Steve Bannon v. Pope Francis: Here’s how the Trump ally and former Breitbart exec is trying to push the Catholic Church to the far right

Steve Bannon v. Pope Francis: Here’s how the Trump ally and former Breitbart exec is trying to push the Catholic Church to the far right
Gage Skidmore

Jorge Mario Bergoglio, the 82-year-old Buenos Aires native best known as Pope Francis, has been the most liberal pope in the history of the Catholic Church. There are some areas in which Francis remains socially conservative: he is adamantly anti-abortion, opposes divorce and favors vows of celibacy for priests and nuns. Yet when it comes to warning about wealth inequality, President Donald Trump’s immigration policy or the threat of climate change, he sounds a lot like Sen. Bernie Sanders. Francis has his share of right-wing critics: one of them is Steve Bannon, who is trying to position himself as a leader of the anti-Francis movement and help push the Catholic Church to the far right.

Bannon, now 65, is no longer part of President Donald Trump’s administration or executive chairman of Breitbart News. But Bannon (who served as White House chief strategist in 2017) remains an aggressive supporter of Trumpism, which he sees as being at odds with Francis’ approach to Catholicism. And in 2019, Bannon has accused Francis of mishandling the sex abuse scandals that have plagued the Catholic Church and argued that by doing so, Francis is promoting a “financial crisis” for the Church.

Bannon recently asserted, “The Catholic Church is heading to a financial crisis that will lead to a bankruptcy. It could actually bring down not the theology, not the teachings, not the community of the Catholic Church, but the physical and financial apparatus of this church.”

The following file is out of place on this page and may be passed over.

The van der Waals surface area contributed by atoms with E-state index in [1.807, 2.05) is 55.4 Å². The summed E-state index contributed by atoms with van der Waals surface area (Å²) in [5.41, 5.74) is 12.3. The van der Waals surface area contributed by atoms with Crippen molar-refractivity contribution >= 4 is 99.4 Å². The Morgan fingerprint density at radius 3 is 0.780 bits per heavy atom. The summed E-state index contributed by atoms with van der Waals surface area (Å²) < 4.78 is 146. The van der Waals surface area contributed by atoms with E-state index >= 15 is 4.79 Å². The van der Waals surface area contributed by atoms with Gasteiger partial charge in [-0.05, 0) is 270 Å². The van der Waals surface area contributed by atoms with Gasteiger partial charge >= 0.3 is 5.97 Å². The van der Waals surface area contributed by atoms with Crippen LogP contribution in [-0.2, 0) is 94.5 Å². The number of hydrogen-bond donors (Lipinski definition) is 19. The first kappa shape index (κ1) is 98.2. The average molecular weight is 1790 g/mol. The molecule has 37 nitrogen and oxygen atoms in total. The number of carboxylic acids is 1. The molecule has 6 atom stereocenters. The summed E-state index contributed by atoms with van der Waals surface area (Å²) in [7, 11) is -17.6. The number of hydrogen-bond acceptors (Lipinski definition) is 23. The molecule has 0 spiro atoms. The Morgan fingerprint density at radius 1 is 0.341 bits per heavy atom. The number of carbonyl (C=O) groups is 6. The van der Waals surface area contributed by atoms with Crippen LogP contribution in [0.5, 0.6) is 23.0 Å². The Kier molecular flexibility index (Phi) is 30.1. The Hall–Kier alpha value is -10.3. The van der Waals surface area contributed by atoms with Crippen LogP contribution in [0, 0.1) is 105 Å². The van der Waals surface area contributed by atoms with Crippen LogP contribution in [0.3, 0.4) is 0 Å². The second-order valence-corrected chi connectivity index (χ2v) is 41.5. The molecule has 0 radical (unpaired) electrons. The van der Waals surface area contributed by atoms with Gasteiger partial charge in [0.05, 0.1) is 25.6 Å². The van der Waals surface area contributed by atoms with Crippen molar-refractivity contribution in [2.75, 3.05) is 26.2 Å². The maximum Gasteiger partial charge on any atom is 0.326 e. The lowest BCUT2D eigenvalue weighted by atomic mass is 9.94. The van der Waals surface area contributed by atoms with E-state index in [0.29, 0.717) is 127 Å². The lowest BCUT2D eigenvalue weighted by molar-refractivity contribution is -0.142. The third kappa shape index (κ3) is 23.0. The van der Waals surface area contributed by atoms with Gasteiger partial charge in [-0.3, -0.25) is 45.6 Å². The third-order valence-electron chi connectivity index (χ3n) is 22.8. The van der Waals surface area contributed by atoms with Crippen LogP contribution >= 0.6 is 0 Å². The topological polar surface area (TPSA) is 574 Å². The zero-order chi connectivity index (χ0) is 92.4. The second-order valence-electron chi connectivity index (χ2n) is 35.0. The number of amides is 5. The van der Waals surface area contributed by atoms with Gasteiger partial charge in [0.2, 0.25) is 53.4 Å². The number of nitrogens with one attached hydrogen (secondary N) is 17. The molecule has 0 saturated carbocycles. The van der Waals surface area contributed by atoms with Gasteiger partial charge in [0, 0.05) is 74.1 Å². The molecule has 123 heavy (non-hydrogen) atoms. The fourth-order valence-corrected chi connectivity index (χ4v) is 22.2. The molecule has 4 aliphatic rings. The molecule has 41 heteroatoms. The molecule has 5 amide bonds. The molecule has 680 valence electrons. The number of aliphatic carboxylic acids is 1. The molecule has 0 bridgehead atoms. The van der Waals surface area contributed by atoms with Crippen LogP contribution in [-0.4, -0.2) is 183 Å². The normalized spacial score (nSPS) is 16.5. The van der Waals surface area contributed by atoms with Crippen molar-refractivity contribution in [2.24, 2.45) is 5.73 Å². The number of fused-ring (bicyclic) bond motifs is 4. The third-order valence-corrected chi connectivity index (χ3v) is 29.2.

The former Breitbart News executive, NBC News reports, has been spending a lot of time in Rome—and is spending roughly $1 million of his own money to lease and restore an 800-year-old monastery, where he plans to build an apartment for himself and live part of the year. NBC News Chief Foreign Correspondent Richard Engel reported that Bannon envisions the monastery as a “monastery of Bannonism.”

Engel stressed that “the same movement, the same tactics that were used to push President Trump into the White House are now being used against Pope Francis.” And John Carr, an adjunct professor at Georgetown University, told NBC News that the right-wing anti-Francis movement has set out to “weaponize the abuse crisis to try and undermine (the pope’s) authority, his leadership and the affection that people have for this pope.”

Bannon has joined forces with Cardinal Raymond Burke, a right-wing Francis opponent who is known for his anti-gay views and has called for Francis’ resignation. Burke has blamed “the plague of the homosexual agenda” for the Catholic Church’s sexual abuse crisis.

Italy isn’t the only European country that Bannon has visited. He has also been a vocal supporter of far-right Europeans such as Marine Le Pen (the National Front candidate who lost to President Emmanuel Macron in France’s 2017 presidential election) and Hungarian President Viktor Orban. Le Pen, however, distanced herself from Bannon in 2018, declaring that only Europeans can save Europe.

Father James Martin, an editor at large for America Magazine, told NBC News that the anti-Francis movement Bannon and others are championing “is pretty big,” has “a lot of money” and “is worldwide now.” The priest said of the movement, “It’s kind of shocking: they don’t like LGBT people. They don’t like people of color. They don’t seem to like the poor very much either even though Jesus spent most of the time with them in the Gospel. And they really don’t like Pope Francis.”


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